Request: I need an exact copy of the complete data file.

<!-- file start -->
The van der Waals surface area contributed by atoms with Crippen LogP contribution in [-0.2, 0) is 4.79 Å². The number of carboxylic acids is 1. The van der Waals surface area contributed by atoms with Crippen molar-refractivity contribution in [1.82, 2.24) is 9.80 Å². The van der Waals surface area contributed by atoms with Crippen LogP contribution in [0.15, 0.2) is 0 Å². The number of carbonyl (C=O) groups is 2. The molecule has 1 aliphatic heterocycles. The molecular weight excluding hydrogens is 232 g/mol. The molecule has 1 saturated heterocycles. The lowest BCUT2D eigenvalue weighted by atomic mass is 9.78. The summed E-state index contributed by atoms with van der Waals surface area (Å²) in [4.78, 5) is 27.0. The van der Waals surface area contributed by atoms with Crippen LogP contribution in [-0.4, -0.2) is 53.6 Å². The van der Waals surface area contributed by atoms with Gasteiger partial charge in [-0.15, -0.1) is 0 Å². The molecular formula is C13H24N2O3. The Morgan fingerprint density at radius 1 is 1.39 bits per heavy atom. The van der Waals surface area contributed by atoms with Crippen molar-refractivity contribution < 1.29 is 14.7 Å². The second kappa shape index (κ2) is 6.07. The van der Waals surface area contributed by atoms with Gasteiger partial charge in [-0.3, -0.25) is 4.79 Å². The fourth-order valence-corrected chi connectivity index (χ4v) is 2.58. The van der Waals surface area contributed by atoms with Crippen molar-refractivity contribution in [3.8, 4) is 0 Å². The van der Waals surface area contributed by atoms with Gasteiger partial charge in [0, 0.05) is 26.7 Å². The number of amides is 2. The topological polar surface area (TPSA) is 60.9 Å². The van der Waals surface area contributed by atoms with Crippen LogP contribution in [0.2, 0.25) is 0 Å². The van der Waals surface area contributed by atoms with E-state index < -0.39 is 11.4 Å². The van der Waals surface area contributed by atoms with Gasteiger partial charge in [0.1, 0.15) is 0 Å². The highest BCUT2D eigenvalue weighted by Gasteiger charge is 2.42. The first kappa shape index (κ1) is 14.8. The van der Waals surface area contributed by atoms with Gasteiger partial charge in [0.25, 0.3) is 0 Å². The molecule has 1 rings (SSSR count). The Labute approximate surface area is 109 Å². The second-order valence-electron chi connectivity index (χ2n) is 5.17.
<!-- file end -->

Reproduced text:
The van der Waals surface area contributed by atoms with Crippen LogP contribution in [-0.2, 0) is 4.79 Å². The number of carboxylic acids is 1. The van der Waals surface area contributed by atoms with Crippen molar-refractivity contribution in [1.82, 2.24) is 9.80 Å². The van der Waals surface area contributed by atoms with Crippen LogP contribution in [0.15, 0.2) is 0 Å². The number of carbonyl (C=O) groups is 2. The molecule has 1 aliphatic heterocycles. The molecular weight excluding hydrogens is 232 g/mol. The molecule has 1 saturated heterocycles. The lowest BCUT2D eigenvalue weighted by atomic mass is 9.78. The summed E-state index contributed by atoms with van der Waals surface area (Å²) in [4.78, 5) is 27.0. The van der Waals surface area contributed by atoms with Crippen LogP contribution in [-0.4, -0.2) is 53.6 Å². The van der Waals surface area contributed by atoms with Gasteiger partial charge in [-0.15, -0.1) is 0 Å². The molecular formula is C13H24N2O3. The Morgan fingerprint density at radius 1 is 1.39 bits per heavy atom. The van der Waals surface area contributed by atoms with Crippen molar-refractivity contribution < 1.29 is 14.7 Å². The second kappa shape index (κ2) is 6.07. The van der Waals surface area contributed by atoms with Gasteiger partial charge in [-0.3, -0.25) is 4.79 Å². The fourth-order valence-corrected chi connectivity index (χ4v) is 2.58. The van der Waals surface area contributed by atoms with Crippen molar-refractivity contribution in [3.8, 4) is 0 Å². The van der Waals surface area contributed by atoms with Gasteiger partial charge in [0, 0.05) is 26.7 Å². The number of amides is 2. The topological polar surface area (TPSA) is 60.9 Å². The van der Waals surface area contributed by atoms with Crippen LogP contribution in [0.2, 0.25) is 0 Å². The van der Waals surface area contributed by atoms with E-state index < -0.39 is 11.4 Å². The van der Waals surface area contributed by atoms with Gasteiger partial charge in [0.1, 0.15) is 0 Å². The highest BCUT2D eigenvalue weighted by Gasteiger charge is 2.42. The first kappa shape index (κ1) is 14.8. The van der Waals surface area contributed by atoms with Gasteiger partial charge in [0.25, 0.3) is 0 Å². The molecule has 1 rings (SSSR count). The Labute approximate surface area is 109 Å². The second-order valence-electron chi connectivity index (χ2n) is 5.17.